MIL OSI – Source: Volkswagen Stiftung –
Headline: Jetzt online: Veranstaltungsbericht zum Symposium “Long End of the First World War”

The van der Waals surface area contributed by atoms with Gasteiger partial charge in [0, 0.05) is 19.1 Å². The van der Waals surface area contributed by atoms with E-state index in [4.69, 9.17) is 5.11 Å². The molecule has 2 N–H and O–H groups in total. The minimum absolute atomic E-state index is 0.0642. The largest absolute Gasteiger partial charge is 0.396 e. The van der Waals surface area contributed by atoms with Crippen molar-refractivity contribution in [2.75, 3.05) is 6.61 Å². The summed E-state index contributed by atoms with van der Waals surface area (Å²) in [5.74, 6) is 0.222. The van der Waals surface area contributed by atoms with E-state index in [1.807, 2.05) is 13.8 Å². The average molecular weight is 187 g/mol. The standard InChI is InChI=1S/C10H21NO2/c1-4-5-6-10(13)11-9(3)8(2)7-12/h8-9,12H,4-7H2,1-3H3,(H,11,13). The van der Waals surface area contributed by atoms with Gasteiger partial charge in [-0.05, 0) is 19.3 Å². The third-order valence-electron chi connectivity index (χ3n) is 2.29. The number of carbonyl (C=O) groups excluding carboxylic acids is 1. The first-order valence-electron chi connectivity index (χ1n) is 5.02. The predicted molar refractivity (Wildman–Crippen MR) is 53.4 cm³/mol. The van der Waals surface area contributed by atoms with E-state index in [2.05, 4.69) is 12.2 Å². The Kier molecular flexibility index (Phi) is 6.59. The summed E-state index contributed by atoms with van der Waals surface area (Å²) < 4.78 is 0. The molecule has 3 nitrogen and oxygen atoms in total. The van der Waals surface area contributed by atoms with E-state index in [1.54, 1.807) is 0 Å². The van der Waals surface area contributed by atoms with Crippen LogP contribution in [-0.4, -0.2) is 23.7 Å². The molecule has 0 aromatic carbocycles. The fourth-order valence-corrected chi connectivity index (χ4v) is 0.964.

The symposium equally evaluated new research and commemoration since 2014. In Session IX on “new historiographies”, Katrin Bromber, Katharina Lange and Heike Liebau (all Berlin) discussed the interactions between remembrance and research in Africa, the Middle East and South Asia during the centennial. They showed how local commemorations are taking shape in complicated political contexts. In contrast to current historiography, official Indian and Egyptian commemorations focus on a heroic remembrance of the colonial soldier and lack critical assessment of the colonial context. Liebau stressed the need to enlarge persistent national and imperial frameworks to more “glocal” and South-South perspectives.Michael Epkenhans (Potsdam) then turned to Europe. Although European politicians used the centennial to promote a more transnational remembrance, Epkenhans argued, national approaches were equally strengthened, especially in Great-Britain where the colonial contribution is often framed into a nostalgic imperial narrative. Official European and Russian commemorations hardly included academic efforts to shed light on the colonial perspective.In contrast to these official commemorations, sessions VII and VIII demonstrated the efforts of grassroots and museum remembrance initiatives to bring colonial experiences into the limelight. The contributors of these sessions also discussed how the loss of “Zeitzeugen” (eye-witnesses) challenges practices of remembrance. In the project “Digging deep, crossing far”, Julia Tieke (Berlin) invited artists to work with oral sources from Asian POWs interned in the Wünsdorf Halfmoon Camp and confronted audiences in South Asia with the results. Jasdeep Singh Rahal (London) of the National Army Museum, London, equally involved South Asian source communities by organizing a re-enactment of a Sikh regiment that fought on the Western front for the British.Inspired by the “sensuous turn” in historiography, Franziska Dunkel (Stuttgart) of the Haus der Geschichte Baden-Württemberg explored the impact of the War on the senses to enter the soldiers’ experiences. In the film documentary “Antoine the Fortunate”, Nefin Dinc (Istanbul) used the memoir of an Austro-Hungarian soldier fighting in the Ottoman Empire to shed light on the complex history of the War in the Middle East. In “Forgotten Soldiers of Empire”, Min Young-Eung (Seoul) was inspired by recently surfaced military songs to screen the experiences of Korean soldiers in the Russian army. Kerstin Schwedes (Braunschweig), explained the efforts of the Georg Eckert Institute for Textbook Research to compare the diverse dealings with the War in European history textbooks.Oxana Nagornaja (Chelyabinsk) finally argued that the absence of witnesses and the state control over Russian museums enabled President Putin to manipulate the re-introduction of the First World War into Russian memories by framing it as the last heroic war of the Tsar regime.